A picture from leavers' ball.

I’ve got to say, there are a few benefits of being the non-drinker. I remember nights out, for a start. And, secondly, I’ve saved a lot of money! This week I’ve spoken to 40 students about drinking, from different universities across the country. The amount they spend on alcohol on a single night out ranged from £10 to £40, and some go on these nights out twice or more a week. If I spent £20, on two nights out a week, for 3 ten-week terms, I’d be spending £1200. Of course this isn’t the most scientific study, but the point remains the same: this is how I manage to eat at nice restaurants and treat myself to new things every now and then!
However, there are problems too. As well as being treated like a bit of an alien species, there has often been an assumption that I’ll be the one to clear up the mess left after drinking. When people are sick, I’m the one that is expected to look after them, or take them home. I love my friends and would always help them if they needed me. But when in my first year of university I had spent a certain number of nights in a row holding people’s hair back as they were sick, or trying to lead them back to their flat whilst they couldn’t see straight, I was done. Just because I don’t drink, it doesn’t make me everybody’s carer. I want to enjoy my night, too. I’m not going to take responsibility for the actions of e very person I’ve exchanged words with in one lecture.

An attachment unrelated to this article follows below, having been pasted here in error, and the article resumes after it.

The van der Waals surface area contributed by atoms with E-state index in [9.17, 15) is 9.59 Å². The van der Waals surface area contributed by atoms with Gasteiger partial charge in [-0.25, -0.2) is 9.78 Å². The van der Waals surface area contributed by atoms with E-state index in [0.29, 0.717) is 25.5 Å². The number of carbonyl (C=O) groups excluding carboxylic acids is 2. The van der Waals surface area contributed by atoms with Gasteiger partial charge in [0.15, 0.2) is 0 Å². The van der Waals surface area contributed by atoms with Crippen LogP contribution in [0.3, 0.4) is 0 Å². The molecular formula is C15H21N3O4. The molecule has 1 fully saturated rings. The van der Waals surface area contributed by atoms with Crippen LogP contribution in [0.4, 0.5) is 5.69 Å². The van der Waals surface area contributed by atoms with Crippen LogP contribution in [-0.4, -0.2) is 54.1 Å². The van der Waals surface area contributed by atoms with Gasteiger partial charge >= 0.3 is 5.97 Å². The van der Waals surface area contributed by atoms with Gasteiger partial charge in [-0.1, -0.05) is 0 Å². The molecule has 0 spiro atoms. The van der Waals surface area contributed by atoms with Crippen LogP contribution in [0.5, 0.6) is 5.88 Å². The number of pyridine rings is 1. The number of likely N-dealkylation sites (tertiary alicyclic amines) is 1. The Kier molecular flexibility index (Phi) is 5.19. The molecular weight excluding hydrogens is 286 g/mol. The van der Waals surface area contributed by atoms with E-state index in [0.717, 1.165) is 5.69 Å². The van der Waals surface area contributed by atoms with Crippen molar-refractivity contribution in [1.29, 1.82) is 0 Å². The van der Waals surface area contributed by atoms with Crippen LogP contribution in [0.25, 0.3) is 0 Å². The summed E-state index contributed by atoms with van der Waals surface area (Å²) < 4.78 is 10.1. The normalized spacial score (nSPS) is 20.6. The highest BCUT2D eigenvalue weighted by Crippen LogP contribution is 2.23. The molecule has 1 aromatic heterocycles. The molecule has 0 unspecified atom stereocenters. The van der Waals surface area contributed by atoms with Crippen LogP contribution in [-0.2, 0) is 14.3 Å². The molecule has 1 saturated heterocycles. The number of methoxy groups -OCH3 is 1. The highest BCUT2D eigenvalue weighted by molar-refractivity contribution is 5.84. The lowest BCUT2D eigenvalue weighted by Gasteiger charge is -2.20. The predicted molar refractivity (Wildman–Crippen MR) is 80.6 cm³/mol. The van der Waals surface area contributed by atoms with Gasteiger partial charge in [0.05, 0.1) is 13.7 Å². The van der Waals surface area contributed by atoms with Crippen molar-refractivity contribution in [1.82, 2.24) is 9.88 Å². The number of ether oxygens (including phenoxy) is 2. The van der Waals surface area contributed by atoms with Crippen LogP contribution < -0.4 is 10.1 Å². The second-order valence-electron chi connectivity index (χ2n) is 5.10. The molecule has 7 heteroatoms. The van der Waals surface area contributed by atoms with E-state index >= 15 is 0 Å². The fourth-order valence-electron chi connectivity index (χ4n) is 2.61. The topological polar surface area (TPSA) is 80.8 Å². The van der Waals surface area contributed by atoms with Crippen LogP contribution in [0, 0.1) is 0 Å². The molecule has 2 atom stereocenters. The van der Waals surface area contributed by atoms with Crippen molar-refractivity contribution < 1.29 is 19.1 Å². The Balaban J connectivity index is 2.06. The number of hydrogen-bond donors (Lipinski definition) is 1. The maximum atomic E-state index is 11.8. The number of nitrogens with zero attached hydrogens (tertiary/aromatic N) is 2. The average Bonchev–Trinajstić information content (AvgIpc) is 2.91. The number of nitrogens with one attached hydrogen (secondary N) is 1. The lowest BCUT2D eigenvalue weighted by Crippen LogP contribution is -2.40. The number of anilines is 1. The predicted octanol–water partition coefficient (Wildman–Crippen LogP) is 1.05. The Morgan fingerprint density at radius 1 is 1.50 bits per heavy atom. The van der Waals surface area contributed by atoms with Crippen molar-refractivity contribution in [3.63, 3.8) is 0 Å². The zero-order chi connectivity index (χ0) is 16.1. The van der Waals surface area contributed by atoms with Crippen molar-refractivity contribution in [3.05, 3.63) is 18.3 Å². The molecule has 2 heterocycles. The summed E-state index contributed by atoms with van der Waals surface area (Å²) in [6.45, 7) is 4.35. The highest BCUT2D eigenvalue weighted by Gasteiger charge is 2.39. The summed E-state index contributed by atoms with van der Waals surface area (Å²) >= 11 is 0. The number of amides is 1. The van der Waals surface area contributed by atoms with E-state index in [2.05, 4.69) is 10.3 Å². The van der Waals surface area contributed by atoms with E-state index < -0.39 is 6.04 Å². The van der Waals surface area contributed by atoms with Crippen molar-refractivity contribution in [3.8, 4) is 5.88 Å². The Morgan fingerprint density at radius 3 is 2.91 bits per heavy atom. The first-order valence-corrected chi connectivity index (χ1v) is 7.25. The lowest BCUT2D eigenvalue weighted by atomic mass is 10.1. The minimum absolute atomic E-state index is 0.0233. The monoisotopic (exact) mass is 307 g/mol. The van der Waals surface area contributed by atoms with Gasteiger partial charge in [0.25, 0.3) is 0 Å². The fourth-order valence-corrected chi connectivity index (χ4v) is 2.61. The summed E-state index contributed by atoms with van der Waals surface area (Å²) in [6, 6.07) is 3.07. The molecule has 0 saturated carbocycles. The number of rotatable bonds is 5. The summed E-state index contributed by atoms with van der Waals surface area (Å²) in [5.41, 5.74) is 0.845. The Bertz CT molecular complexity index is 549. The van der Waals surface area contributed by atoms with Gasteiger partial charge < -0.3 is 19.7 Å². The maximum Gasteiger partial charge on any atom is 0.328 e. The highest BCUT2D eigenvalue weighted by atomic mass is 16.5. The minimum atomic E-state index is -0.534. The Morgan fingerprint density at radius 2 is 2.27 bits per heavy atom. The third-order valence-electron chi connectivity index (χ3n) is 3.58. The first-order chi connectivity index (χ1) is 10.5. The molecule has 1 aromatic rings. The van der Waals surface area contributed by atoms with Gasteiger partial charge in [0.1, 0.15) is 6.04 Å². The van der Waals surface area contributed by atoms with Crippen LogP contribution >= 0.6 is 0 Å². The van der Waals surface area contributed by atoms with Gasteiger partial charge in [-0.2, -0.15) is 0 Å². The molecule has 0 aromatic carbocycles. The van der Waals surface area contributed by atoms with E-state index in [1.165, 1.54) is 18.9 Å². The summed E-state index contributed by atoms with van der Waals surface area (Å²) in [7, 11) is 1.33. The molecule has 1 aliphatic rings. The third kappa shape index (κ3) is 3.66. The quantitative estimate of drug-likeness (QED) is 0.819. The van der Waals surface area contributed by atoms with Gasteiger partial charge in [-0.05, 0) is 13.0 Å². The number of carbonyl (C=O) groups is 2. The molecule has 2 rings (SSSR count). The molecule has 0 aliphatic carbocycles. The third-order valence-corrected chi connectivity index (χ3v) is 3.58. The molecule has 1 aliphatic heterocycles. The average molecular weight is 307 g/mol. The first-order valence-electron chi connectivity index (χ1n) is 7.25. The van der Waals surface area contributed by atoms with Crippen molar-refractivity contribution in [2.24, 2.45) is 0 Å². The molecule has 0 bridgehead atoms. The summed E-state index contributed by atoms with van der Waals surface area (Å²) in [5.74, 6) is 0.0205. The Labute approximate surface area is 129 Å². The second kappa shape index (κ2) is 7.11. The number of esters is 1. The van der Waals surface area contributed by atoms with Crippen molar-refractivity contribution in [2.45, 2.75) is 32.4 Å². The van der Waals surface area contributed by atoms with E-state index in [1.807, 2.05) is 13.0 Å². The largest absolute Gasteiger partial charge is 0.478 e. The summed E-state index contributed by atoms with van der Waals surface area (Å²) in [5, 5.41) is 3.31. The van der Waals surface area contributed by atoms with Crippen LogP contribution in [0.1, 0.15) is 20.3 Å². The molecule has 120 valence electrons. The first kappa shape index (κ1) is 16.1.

A night out in freshers' week, no alcohol for me!